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ISSUE 121 VOL 20 PUBLISHED 5/9/2008

Agnes a cappella welcomes new members

By Annie Ashby
Arts Editor


Friday, May 9, 2008

Move over, Limestones -- the glass ceiling of St. Olaf a cappella has been shattered. Agnes, the female a cappella group on campus, is loud, proud and bigger than ever.

This year, the founding members of Agnes, who make up three-fourths of the group, are graduating. This made the Agnes spring concert, held April 27, especially sentimental. The graduating seniors, new members and history of Agnes were highlighted in a slideshow put together by former manager Kelin Loe '08.

According to Loe, Agnes has greatly matured over its four years of existence.

"There was no female a cappella group [at St. Olaf] before Agnes, so during Week One freshman year, my friends and I decided to start one," Loe said. "We began with a single fan, Mark Forsberg ['08]."

Judging by the attendance at the spring concert, the Agnes fan base has greatly increased.

The spring concert showcased the wide range of Agnes' talent, moving between sweet folk songs and catchy pop and rock tunes. The selections ranged from Mariah Carey's "Always Be My Baby," with a soulful solo by Alissa Broz '08, to Rufus Wainwright's mellow "Hallelujah." Many of the works were arranged by Agnes members and friends.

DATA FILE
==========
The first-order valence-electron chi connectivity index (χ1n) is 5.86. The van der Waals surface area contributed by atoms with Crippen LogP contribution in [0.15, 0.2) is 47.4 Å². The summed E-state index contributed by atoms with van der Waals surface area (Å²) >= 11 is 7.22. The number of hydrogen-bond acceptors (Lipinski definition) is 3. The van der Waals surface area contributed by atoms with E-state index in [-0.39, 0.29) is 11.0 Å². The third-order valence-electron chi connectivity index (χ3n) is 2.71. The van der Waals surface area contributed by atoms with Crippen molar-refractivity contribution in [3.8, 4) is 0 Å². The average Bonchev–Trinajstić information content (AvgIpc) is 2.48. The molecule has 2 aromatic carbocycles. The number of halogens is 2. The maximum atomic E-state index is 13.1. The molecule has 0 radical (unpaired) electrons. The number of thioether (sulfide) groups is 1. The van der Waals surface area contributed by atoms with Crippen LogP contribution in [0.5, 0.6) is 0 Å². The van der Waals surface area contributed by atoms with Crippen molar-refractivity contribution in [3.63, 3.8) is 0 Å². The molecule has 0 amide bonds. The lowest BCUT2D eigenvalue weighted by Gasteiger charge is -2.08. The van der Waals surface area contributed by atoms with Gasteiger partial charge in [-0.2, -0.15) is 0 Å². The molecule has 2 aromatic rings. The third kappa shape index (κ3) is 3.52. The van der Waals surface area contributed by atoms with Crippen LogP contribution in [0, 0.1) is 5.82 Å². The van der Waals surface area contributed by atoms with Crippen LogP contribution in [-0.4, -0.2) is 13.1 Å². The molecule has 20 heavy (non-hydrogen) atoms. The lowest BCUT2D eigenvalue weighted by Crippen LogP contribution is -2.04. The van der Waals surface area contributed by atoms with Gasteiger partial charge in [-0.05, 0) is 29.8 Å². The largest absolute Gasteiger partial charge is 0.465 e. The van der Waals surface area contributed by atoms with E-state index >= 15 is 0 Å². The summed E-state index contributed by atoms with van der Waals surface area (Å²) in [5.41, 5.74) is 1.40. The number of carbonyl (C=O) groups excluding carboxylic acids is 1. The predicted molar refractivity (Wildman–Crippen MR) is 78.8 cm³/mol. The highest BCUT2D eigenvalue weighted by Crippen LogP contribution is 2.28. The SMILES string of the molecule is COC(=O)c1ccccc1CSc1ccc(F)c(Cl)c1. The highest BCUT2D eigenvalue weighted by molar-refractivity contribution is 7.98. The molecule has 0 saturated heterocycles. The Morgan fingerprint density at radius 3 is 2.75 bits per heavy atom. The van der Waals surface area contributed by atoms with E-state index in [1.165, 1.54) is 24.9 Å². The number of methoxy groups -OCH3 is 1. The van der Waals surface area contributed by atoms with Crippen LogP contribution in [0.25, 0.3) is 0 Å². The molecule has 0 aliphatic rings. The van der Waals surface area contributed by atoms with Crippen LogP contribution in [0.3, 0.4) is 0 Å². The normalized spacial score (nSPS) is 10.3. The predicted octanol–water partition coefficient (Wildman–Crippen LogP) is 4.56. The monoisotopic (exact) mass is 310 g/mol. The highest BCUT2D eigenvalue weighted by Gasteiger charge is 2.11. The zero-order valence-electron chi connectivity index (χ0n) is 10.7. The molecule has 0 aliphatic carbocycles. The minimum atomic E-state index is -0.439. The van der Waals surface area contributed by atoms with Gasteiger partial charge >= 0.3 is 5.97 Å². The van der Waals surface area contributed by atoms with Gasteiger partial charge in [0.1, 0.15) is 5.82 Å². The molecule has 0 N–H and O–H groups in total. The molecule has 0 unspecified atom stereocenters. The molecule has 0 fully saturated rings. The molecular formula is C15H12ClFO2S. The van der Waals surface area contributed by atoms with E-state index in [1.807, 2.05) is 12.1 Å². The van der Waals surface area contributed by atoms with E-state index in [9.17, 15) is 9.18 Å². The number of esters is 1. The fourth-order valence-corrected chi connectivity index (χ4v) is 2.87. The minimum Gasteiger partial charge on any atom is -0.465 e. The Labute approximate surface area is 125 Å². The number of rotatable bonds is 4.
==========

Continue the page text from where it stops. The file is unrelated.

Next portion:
A crowd pleaser was a cover of Cake's "Never There," in which Loe soloed and danced around with a giant inflatable phone. And you haven't seen beat boxing until you've witnessed vocal percussionist Miriam Samuelson '08 break it down in "Never There."

Another fast-paced wonder was a cover of Annie Lennox's "Walking on Broken Glass." Laurel Schone '08 got her solo groove on against a cheerful backdrop of do-woping and da-daing.

A tender favorite was a folk song arranged by Loe, "Homeward Bound." Featuring bell-like chiming from the choir, it was definitely the tearjerker in the set. Finally, the 2008-2009 Agnes members were introduced, singing in public for the first time. Their selection was Roberta Flack's "Killing Me Softly With His Song." "About a Boy," anyone?

Though Agnes has only existed for four years, the story behind its name involves a rich St. Olaf history. The first female professor and first female student were named Agnes Mellby and Agnes Kittelsby, respectively, as was the prominent Agnes Larson, of the dorm namesake. With such a wonderful history embedded in the name 'Agnes,' it's surprising it hasn't made a comeback.

As well as a rich history, Agnes can look forward to an exciting future. The group held its first-ever auditions this year and has gained much popularity and acclaim. Loe hopes that Agnes will grow and flourish for many years to come.

"I better come back for the 20-year anniversary of Agnes, with teens in tow," Loe said.





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